The term is an adaptation of the Latin recensio.
In some scholarly traditions it is used as a synonym of ‘redaction’; e.g. in the Oxford English Dictionary the meaning of ‘recension’ under point 2a reads as follows: “The revision of a text (esp. a theological text); a particular form or version of a text resulting from such revision.”. In this sense, a recension is a version of a work which is the result of a process of (intentional) revision by a (group of) scribe(s) or redactor(s).
If a work is preserved in one or more recensions that are substantially different from the original, the editor might decide to edit the different recensions separately, possibly in a synoptic edition. It is sometimes hard to tell where a recension stems from, in some cases it can even be suspected that it might be the result of an authorial revision. Some examples in Andrés Sanz 2008.
Although the terms redaction and version are often used interchangeably, there have been attempts to clarify this terminology, and to use each term for one specific kind or level of revision. Cardelle de Hartmann et al. (2014, p. 232), for example, try to establish a difference of nuances of meaning between , and , in which series the amount and weight of the changes are taken to be increasing.,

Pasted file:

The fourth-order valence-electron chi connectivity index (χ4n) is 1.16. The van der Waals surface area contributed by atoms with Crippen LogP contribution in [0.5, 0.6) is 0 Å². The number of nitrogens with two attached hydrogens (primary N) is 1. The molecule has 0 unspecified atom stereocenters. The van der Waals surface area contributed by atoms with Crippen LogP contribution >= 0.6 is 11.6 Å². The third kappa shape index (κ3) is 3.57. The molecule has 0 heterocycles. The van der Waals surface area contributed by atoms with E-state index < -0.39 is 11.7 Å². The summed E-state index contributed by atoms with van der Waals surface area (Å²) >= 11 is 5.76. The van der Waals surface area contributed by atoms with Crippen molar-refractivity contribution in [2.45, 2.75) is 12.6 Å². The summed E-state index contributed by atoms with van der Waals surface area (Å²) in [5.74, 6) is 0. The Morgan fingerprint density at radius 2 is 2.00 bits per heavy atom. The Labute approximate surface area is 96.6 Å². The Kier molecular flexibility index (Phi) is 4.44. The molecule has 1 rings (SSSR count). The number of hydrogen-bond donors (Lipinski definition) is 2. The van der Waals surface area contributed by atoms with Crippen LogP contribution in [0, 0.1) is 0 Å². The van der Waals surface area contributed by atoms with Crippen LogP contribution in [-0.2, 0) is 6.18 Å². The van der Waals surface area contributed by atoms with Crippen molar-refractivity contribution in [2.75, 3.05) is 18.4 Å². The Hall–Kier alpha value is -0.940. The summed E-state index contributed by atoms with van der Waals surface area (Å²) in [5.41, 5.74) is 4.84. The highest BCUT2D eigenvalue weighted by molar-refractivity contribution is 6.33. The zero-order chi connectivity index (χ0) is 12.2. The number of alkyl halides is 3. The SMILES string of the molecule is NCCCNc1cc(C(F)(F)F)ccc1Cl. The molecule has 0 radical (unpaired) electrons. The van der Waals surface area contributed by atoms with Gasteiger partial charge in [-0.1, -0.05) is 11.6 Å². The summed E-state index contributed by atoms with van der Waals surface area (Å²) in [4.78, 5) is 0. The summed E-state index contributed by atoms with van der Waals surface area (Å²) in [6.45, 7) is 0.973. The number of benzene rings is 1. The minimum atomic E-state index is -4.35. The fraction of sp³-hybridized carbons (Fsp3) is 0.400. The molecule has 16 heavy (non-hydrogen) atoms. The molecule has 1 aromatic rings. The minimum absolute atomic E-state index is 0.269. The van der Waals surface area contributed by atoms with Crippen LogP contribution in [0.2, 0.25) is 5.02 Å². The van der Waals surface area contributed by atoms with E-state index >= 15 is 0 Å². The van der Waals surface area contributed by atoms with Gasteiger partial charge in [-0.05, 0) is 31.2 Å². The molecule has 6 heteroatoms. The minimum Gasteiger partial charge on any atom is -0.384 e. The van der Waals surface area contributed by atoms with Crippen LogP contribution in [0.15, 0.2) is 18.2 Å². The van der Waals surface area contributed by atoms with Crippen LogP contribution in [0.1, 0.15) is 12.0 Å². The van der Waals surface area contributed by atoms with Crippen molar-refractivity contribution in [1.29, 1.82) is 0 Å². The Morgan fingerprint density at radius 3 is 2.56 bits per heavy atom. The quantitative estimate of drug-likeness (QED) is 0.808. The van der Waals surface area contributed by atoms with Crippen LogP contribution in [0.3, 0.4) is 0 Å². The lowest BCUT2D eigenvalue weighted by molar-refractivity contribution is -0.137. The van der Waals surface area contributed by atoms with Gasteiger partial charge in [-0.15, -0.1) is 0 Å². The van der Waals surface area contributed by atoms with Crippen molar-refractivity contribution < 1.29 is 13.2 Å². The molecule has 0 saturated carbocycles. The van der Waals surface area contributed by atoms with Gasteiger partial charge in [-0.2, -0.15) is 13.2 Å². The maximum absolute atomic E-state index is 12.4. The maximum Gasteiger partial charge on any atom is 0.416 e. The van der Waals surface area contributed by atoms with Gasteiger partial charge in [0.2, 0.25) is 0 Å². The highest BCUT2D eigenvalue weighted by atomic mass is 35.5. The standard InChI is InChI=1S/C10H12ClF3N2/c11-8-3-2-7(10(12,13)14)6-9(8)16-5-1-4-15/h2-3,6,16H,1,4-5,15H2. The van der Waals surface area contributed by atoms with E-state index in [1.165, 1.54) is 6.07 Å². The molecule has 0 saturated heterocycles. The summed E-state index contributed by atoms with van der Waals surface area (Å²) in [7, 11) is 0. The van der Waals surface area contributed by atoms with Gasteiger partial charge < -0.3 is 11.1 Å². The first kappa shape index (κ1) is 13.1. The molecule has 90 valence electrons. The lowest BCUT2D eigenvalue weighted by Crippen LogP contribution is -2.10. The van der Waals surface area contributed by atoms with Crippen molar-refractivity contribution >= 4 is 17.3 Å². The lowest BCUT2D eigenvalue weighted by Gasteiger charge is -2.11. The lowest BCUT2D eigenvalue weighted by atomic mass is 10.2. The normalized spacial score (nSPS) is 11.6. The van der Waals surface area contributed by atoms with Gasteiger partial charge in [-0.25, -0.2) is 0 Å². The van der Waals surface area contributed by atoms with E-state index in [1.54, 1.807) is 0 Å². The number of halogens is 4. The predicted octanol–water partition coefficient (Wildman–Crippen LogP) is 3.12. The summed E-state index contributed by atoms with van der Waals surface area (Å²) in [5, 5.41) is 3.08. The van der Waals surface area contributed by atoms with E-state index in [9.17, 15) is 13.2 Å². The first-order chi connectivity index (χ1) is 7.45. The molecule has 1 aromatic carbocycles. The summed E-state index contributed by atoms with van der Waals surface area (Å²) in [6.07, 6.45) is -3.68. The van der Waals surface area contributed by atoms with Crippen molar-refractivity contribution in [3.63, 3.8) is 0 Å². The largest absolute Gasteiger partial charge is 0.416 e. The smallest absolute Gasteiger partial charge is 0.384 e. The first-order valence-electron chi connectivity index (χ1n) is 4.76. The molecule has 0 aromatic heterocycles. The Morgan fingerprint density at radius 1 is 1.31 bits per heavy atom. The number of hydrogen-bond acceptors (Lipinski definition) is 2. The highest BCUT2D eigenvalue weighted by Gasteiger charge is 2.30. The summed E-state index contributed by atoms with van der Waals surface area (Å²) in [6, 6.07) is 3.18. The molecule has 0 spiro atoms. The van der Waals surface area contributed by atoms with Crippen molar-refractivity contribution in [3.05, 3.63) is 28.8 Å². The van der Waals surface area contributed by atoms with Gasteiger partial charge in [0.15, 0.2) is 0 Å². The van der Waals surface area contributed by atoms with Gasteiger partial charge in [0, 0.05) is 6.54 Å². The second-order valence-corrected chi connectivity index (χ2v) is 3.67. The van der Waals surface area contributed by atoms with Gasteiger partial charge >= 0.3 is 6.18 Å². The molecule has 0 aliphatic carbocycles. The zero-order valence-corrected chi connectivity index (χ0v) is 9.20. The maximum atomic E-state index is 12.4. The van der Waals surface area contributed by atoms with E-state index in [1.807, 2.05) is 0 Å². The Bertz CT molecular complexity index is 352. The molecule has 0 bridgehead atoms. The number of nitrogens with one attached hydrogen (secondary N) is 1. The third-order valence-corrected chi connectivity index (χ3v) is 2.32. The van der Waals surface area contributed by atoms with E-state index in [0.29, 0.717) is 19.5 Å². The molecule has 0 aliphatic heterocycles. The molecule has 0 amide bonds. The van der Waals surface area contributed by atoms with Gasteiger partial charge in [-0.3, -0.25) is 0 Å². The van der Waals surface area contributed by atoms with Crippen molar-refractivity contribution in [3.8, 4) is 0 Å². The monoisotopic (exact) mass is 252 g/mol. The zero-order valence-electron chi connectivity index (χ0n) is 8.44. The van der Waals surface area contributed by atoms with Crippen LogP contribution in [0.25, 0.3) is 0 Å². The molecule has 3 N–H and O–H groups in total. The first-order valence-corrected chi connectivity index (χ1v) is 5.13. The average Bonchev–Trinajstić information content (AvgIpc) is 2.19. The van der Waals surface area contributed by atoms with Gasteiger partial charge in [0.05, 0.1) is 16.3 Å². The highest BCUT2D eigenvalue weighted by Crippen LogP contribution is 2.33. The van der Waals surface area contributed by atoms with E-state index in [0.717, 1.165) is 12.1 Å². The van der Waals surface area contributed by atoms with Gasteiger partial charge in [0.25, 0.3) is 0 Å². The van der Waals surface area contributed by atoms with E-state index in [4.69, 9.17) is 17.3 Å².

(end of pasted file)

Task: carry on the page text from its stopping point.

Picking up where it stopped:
A distinction is often drawn between closed and open recensions of manuscript traditions, in the sense that in a closed recension, each manuscript has been copied from a single exemplar, while in an open recension there may be more than one exemplar for a single copy.
In several modern languages (Dutch, French, German, Italian, Spanish, Swedish...) the word recensio in a modernised spelling is used for a review in a journal or a newspaper. A book review typically goes through the text to be reviewed, so there is again the fundamental meaning of enumeration and examination in this usage. In English this usage of the word has become obsolete (OED meaning 1b: last use in 1872).
– Cardelle de Hartmann, Carmen, Darko Senekovic, and Thomas Ziegler. 2014. Modes of variability: the textual transmission of Petrus Alfonsi’s Dialogus. In Petrus Alfonsi and his Dialogus. Background – Context – Reception, edited by Carmen Cardelle de Hartmann, and Philipp Roelli, 227–248. Florence: SISMEL.
– Andrés Sanz, María Adelaida, Jacques Elfassi, and José Carlos Martín, eds. 2008. L'édition critique des oeuvres d'Isidore de Séville: les recensions multiples. Actes du colloque organisé à la Casa de Velázquez et à l'Université Rey Juan Carlos de Madrid (14-15 janvier 2002). Paris: Institut d'études augustiniennes.
In other languages